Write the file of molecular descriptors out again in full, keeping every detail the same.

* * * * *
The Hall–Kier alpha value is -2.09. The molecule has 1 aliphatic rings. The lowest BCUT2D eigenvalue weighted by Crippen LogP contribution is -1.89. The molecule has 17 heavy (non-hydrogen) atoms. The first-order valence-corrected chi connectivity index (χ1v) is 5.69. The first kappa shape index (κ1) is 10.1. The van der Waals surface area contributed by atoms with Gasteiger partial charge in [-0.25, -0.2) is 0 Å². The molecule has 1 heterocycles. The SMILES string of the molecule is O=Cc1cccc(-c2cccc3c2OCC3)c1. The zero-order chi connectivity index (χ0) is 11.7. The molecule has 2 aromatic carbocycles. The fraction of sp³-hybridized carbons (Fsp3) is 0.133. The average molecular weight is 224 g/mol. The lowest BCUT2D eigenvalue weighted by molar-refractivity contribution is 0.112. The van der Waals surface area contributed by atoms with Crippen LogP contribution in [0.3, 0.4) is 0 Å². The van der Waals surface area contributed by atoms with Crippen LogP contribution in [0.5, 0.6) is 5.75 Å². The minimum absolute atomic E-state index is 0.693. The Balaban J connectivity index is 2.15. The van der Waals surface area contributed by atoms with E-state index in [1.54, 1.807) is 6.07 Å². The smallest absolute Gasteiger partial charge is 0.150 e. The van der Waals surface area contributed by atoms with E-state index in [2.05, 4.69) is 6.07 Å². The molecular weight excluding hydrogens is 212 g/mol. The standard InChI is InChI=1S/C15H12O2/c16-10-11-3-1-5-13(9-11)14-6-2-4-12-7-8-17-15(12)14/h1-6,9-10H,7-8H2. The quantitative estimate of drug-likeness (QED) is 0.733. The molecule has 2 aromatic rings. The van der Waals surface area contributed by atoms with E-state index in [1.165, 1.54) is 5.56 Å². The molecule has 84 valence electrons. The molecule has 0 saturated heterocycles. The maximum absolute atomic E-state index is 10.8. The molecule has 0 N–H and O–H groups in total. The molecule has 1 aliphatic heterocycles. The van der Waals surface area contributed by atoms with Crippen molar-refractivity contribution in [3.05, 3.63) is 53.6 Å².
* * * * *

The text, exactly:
The Hall–Kier alpha value is -2.09. The molecule has 1 aliphatic rings. The lowest BCUT2D eigenvalue weighted by Crippen LogP contribution is -1.89. The molecule has 17 heavy (non-hydrogen) atoms. The first-order valence-corrected chi connectivity index (χ1v) is 5.69. The first kappa shape index (κ1) is 10.1. The van der Waals surface area contributed by atoms with Gasteiger partial charge in [-0.25, -0.2) is 0 Å². The molecule has 1 heterocycles. The SMILES string of the molecule is O=Cc1cccc(-c2cccc3c2OCC3)c1. The zero-order chi connectivity index (χ0) is 11.7. The molecule has 2 aromatic carbocycles. The fraction of sp³-hybridized carbons (Fsp3) is 0.133. The average molecular weight is 224 g/mol. The lowest BCUT2D eigenvalue weighted by molar-refractivity contribution is 0.112. The van der Waals surface area contributed by atoms with Crippen LogP contribution in [0.3, 0.4) is 0 Å². The van der Waals surface area contributed by atoms with Crippen LogP contribution in [0.5, 0.6) is 5.75 Å². The minimum absolute atomic E-state index is 0.693. The Balaban J connectivity index is 2.15. The van der Waals surface area contributed by atoms with E-state index in [1.54, 1.807) is 6.07 Å². The smallest absolute Gasteiger partial charge is 0.150 e. The van der Waals surface area contributed by atoms with E-state index in [2.05, 4.69) is 6.07 Å². The molecular weight excluding hydrogens is 212 g/mol. The standard InChI is InChI=1S/C15H12O2/c16-10-11-3-1-5-13(9-11)14-6-2-4-12-7-8-17-15(12)14/h1-6,9-10H,7-8H2. The quantitative estimate of drug-likeness (QED) is 0.733. The molecule has 2 aromatic rings. The van der Waals surface area contributed by atoms with E-state index in [1.165, 1.54) is 5.56 Å². The molecule has 84 valence electrons. The molecule has 0 saturated heterocycles. The maximum absolute atomic E-state index is 10.8. The molecule has 0 N–H and O–H groups in total. The molecule has 1 aliphatic heterocycles. The van der Waals surface area contributed by atoms with Crippen molar-refractivity contribution in [3.05, 3.63) is 53.6 Å².